Our theme for the month of November is “firsts.”
I am now in a relationship with a woman. I say things like, “My girlfriend lives over there.” And, “Can I bring my girlfriend?” And, “My girlfriend and I are in a fight because I played a Knight card and took her wheat while playing Settlers.”
We met in April and proceeded to not speak until July when she moved here from the midwest and fell for me like a spacecraft burning up in Earth’s atmosphere. Or that was me for her…what I’m trying to say is: I’ve never had a girlfriend before. This is a first. This is the blind leading the blind. So close your eyes, and read on.
My parents had this rule: no dating until I turned seventeen. After this strict rule was briefly mentioned in an off-hand comment, my father would ask if there were any girls I was interested in or seeing. As Captain Barbossa would say, “…It’s more of a guideline than an actual rule.”
I grew up knowing that I would not date a woman unless we were going to get married. No pressure, you’ll know when you know, but figure it out and don’t mess it up or your entire life will be ruined. I was going to do it right.
Then I turned seventeen, legal dating age, and nothing happened. Do other people not have this same rule? What’s the deal? Instead, I continued to not date because I continued to have girls not want to be in a relationship with me.
I turned eighteen and shipped out to Australia to attend an uber evangelical bootcamp called Youth With A Mission (YWAM), that was dubbed, “Young Women Awaiting Marriage” by a large contingent of old fashioned people.
YWAM had this mantra that you should “Be the one before you find the one.” Just become who you were meant to be, then…and only then…your spouse will appear. Poof! And it’ll be great because she’s been working on being the one, too. I knew that I had a lot of work to do because I was eighteen…by nineteen I’ll be ready. I also knew that to date in YWAM, you had to have a chaperone and you had to make sure your leader said it was okay, and her leader had to say it was okay, and God had to weigh in and it was a whole thing.
And then I turned twenty-three—the imaginary age that, when I was young, was held, by me, as the appropriate age to get married. I figured hey, my brain won’t be fully developed, I’ll be looking for my first job, I’ll be driving a Ford Crown Victoria…I’ll be ready.
No marriage. Instead, I realized that I was embracing being single. It took a bit, because directly after college, my friends were coupling up and dive-bombing into marriages like fruit flies into red wine, and I felt a little left out. I wanted to try the wine. But after every wedding, I was relieved that it wasn’t me standing at the front. (I want you to know, dear reader, that I was still happy for people. I am not that bitter guy sitting in the back of the church downing a flask of vodka telling your nephews that love is dead. I’m more of a whiskey guy.)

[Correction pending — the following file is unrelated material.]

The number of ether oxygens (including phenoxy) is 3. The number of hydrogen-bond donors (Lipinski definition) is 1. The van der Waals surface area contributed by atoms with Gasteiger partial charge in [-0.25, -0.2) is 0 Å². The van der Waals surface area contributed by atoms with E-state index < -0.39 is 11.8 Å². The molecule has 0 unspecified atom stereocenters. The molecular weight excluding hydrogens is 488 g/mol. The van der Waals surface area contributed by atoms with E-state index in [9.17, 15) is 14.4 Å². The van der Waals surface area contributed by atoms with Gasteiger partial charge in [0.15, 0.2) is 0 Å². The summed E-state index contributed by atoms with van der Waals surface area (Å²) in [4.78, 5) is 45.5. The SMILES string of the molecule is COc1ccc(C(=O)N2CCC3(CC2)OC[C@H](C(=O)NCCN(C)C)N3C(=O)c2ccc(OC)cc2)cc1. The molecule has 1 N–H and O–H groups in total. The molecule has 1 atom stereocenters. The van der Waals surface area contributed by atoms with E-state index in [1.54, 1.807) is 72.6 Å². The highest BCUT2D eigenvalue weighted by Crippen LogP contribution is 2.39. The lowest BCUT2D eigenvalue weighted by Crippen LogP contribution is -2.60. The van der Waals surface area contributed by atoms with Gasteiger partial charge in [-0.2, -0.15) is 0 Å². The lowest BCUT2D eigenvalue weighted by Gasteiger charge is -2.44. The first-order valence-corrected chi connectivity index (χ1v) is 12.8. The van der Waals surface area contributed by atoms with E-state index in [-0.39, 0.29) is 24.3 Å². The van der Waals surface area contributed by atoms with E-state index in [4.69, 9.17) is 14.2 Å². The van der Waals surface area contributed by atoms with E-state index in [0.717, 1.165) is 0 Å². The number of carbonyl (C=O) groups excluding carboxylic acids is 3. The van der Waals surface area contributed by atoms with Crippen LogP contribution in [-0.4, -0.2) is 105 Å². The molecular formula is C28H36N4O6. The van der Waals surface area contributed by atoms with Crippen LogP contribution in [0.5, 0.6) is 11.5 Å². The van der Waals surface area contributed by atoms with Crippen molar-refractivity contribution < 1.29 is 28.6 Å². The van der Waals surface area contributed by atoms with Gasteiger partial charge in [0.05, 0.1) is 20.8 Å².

I turned twenty-five. Legal car-renting age and two whole years past initial marriage age. I briefly dated a girl whom I broke up with because I got scared that I would have to marry her. Then I moved to Chicago and away from the real or imagined pressures of finding the one, or being the one, or two becoming one.
I turned twenty-seven and all the girls whom I dated for barely a month started to get married and invited me to their weddings which was a real blessing. One by one, my ex-not-quite-girlfriends tied the knot and I was in the process of trying to make rope and so I felt bad. Why did I feel bad? Because the goal in life is to get married. Everyone knows that! That’s why people really want you to be in a relationship. That’s why my grandfather always used to ask when he first saw me: “Bartholomucci! Have a girlfriend yet?” And I always said not yet.
During this time, I was counseling friends on what they should do with dating. “Say this, text this, email that…” And then, I would catch myself giving advice, and tell them, “…Because it’s working really well for me!” And we would all burst out laughing because the tiny boat I was rowing to Relationship Land was actually just a massive block of concrete.
Everything was so serious or so flippant. When you have to marry the person you are in a relationship with, every tiny thing is under a giant microscope. Every annoying laugh or nose whistle or every time you pay and she doesn’t say thanks.
Then I turned twenty-nine and went on dates with women in their mid thirties and one woman asked me, “Is my age a problem?” And I really want to be the kind of guy who answers no to that question, but it turns out I’m not. I picked up perspective after these conversations—women really have this harder. And I quickly stopped feeling sorry for myself.
I’ll be thirty later this month and I don’t know if my girlfriend and I are going to get married, but that’s okay. I do know that I like her a lot. So here’s the advice because I know about this stuff: Be the one before you find the one. Find the one who kisses your forehead instead of your lips. If you love something, let it go, if it comes back to you, that’s how you know.
Bart Tocci (’11) lives in Boston where he writes essays, performs at open mics, and threatens to start taco restaurants. He’s been told that he looks like the kind of guy who stands up for what’s right. And who goes to the store before the party. Read more here: barttocci.wordpress.com